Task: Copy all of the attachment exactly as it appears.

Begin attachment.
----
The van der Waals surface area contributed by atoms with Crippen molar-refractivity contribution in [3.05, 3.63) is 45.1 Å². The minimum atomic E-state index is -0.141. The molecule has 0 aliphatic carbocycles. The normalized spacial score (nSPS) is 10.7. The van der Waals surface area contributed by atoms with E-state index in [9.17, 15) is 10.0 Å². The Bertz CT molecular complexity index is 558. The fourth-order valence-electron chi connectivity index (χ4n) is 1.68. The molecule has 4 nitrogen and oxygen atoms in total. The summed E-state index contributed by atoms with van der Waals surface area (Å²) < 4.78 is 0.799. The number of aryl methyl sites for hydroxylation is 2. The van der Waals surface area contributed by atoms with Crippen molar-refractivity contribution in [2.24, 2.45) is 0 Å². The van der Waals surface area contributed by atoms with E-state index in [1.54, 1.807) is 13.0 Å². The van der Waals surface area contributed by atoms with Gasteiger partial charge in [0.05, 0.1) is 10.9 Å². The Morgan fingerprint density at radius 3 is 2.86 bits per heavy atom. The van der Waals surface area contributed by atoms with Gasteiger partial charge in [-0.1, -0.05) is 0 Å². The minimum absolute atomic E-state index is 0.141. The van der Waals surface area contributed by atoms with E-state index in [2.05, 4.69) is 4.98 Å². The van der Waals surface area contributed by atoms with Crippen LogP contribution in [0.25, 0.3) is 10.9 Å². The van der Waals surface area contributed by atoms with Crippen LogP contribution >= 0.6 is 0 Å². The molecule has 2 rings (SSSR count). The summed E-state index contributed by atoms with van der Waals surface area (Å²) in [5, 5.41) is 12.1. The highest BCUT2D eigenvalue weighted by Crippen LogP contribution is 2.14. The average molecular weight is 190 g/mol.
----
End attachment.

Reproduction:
The van der Waals surface area contributed by atoms with Crippen molar-refractivity contribution in [3.05, 3.63) is 45.1 Å². The minimum atomic E-state index is -0.141. The molecule has 0 aliphatic carbocycles. The normalized spacial score (nSPS) is 10.7. The van der Waals surface area contributed by atoms with E-state index in [9.17, 15) is 10.0 Å². The Bertz CT molecular complexity index is 558. The fourth-order valence-electron chi connectivity index (χ4n) is 1.68. The molecule has 4 nitrogen and oxygen atoms in total. The summed E-state index contributed by atoms with van der Waals surface area (Å²) < 4.78 is 0.799. The number of aryl methyl sites for hydroxylation is 2. The van der Waals surface area contributed by atoms with Crippen molar-refractivity contribution in [2.24, 2.45) is 0 Å². The van der Waals surface area contributed by atoms with E-state index in [1.54, 1.807) is 13.0 Å². The van der Waals surface area contributed by atoms with Gasteiger partial charge in [0.05, 0.1) is 10.9 Å². The Morgan fingerprint density at radius 3 is 2.86 bits per heavy atom. The van der Waals surface area contributed by atoms with Gasteiger partial charge in [-0.1, -0.05) is 0 Å². The minimum absolute atomic E-state index is 0.141. The van der Waals surface area contributed by atoms with E-state index in [2.05, 4.69) is 4.98 Å². The van der Waals surface area contributed by atoms with Crippen LogP contribution in [0.25, 0.3) is 10.9 Å². The van der Waals surface area contributed by atoms with Crippen LogP contribution >= 0.6 is 0 Å². The molecule has 2 rings (SSSR count). The summed E-state index contributed by atoms with van der Waals surface area (Å²) in [5, 5.41) is 12.1. The highest BCUT2D eigenvalue weighted by Crippen LogP contribution is 2.14. The average molecular weight is 190 g/mol.